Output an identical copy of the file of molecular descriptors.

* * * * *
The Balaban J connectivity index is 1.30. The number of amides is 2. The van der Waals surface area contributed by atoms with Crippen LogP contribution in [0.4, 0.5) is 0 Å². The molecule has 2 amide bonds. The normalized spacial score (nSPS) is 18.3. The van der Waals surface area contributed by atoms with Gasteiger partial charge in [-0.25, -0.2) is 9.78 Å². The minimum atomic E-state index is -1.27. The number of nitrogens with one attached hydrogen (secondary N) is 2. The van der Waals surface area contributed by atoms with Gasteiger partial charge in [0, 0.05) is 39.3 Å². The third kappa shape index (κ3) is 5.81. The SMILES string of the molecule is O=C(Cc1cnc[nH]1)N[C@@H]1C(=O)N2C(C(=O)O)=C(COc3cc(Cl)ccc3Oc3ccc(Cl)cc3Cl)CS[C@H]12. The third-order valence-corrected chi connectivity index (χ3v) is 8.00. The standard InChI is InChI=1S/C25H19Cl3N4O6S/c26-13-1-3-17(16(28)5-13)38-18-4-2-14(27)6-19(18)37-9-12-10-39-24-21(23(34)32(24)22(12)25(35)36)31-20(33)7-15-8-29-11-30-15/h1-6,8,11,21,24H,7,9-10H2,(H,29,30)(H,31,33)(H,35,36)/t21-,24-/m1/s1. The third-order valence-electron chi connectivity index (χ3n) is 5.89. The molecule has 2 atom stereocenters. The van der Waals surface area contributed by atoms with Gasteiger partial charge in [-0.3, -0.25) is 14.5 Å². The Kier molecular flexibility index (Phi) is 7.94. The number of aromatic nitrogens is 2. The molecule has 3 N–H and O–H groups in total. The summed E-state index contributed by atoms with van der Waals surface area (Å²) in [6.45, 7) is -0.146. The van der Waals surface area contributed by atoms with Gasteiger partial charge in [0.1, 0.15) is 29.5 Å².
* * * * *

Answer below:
The Balaban J connectivity index is 1.30. The number of amides is 2. The van der Waals surface area contributed by atoms with Crippen LogP contribution in [0.4, 0.5) is 0 Å². The molecule has 2 amide bonds. The normalized spacial score (nSPS) is 18.3. The van der Waals surface area contributed by atoms with Gasteiger partial charge in [-0.25, -0.2) is 9.78 Å². The minimum atomic E-state index is -1.27. The number of nitrogens with one attached hydrogen (secondary N) is 2. The van der Waals surface area contributed by atoms with Gasteiger partial charge in [0, 0.05) is 39.3 Å². The third kappa shape index (κ3) is 5.81. The SMILES string of the molecule is O=C(Cc1cnc[nH]1)N[C@@H]1C(=O)N2C(C(=O)O)=C(COc3cc(Cl)ccc3Oc3ccc(Cl)cc3Cl)CS[C@H]12. The third-order valence-corrected chi connectivity index (χ3v) is 8.00. The standard InChI is InChI=1S/C25H19Cl3N4O6S/c26-13-1-3-17(16(28)5-13)38-18-4-2-14(27)6-19(18)37-9-12-10-39-24-21(23(34)32(24)22(12)25(35)36)31-20(33)7-15-8-29-11-30-15/h1-6,8,11,21,24H,7,9-10H2,(H,29,30)(H,31,33)(H,35,36)/t21-,24-/m1/s1. The third-order valence-electron chi connectivity index (χ3n) is 5.89. The molecule has 2 atom stereocenters. The van der Waals surface area contributed by atoms with Gasteiger partial charge in [-0.3, -0.25) is 14.5 Å². The Kier molecular flexibility index (Phi) is 7.94. The number of aromatic nitrogens is 2. The molecule has 3 N–H and O–H groups in total. The summed E-state index contributed by atoms with van der Waals surface area (Å²) in [6.45, 7) is -0.146. The van der Waals surface area contributed by atoms with Gasteiger partial charge in [0.1, 0.15) is 29.5 Å².